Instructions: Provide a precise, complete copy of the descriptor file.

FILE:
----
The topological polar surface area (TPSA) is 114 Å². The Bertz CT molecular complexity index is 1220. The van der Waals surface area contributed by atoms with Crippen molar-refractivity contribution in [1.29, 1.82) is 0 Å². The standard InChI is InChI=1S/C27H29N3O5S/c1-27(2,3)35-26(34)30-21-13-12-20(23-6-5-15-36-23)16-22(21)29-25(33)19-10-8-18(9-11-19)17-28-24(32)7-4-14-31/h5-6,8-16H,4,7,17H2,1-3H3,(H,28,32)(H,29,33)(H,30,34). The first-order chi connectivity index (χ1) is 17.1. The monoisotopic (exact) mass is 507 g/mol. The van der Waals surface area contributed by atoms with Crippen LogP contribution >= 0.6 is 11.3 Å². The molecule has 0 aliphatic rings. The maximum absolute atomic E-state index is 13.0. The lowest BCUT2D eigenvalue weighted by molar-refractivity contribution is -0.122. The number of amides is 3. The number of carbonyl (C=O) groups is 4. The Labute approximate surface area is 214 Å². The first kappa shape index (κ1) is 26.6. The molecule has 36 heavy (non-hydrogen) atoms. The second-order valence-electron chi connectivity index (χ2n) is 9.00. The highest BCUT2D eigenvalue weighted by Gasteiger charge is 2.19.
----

The topological polar surface area (TPSA) is 114 Å². The Bertz CT molecular complexity index is 1220. The van der Waals surface area contributed by atoms with Crippen molar-refractivity contribution in [1.29, 1.82) is 0 Å². The standard InChI is InChI=1S/C27H29N3O5S/c1-27(2,3)35-26(34)30-21-13-12-20(23-6-5-15-36-23)16-22(21)29-25(33)19-10-8-18(9-11-19)17-28-24(32)7-4-14-31/h5-6,8-16H,4,7,17H2,1-3H3,(H,28,32)(H,29,33)(H,30,34). The first-order chi connectivity index (χ1) is 17.1. The monoisotopic (exact) mass is 507 g/mol. The van der Waals surface area contributed by atoms with Crippen LogP contribution >= 0.6 is 11.3 Å². The molecule has 0 aliphatic rings. The maximum absolute atomic E-state index is 13.0. The lowest BCUT2D eigenvalue weighted by molar-refractivity contribution is -0.122. The number of amides is 3. The number of carbonyl (C=O) groups is 4. The Labute approximate surface area is 214 Å². The first kappa shape index (κ1) is 26.6. The molecule has 36 heavy (non-hydrogen) atoms. The second-order valence-electron chi connectivity index (χ2n) is 9.00. The highest BCUT2D eigenvalue weighted by Gasteiger charge is 2.19.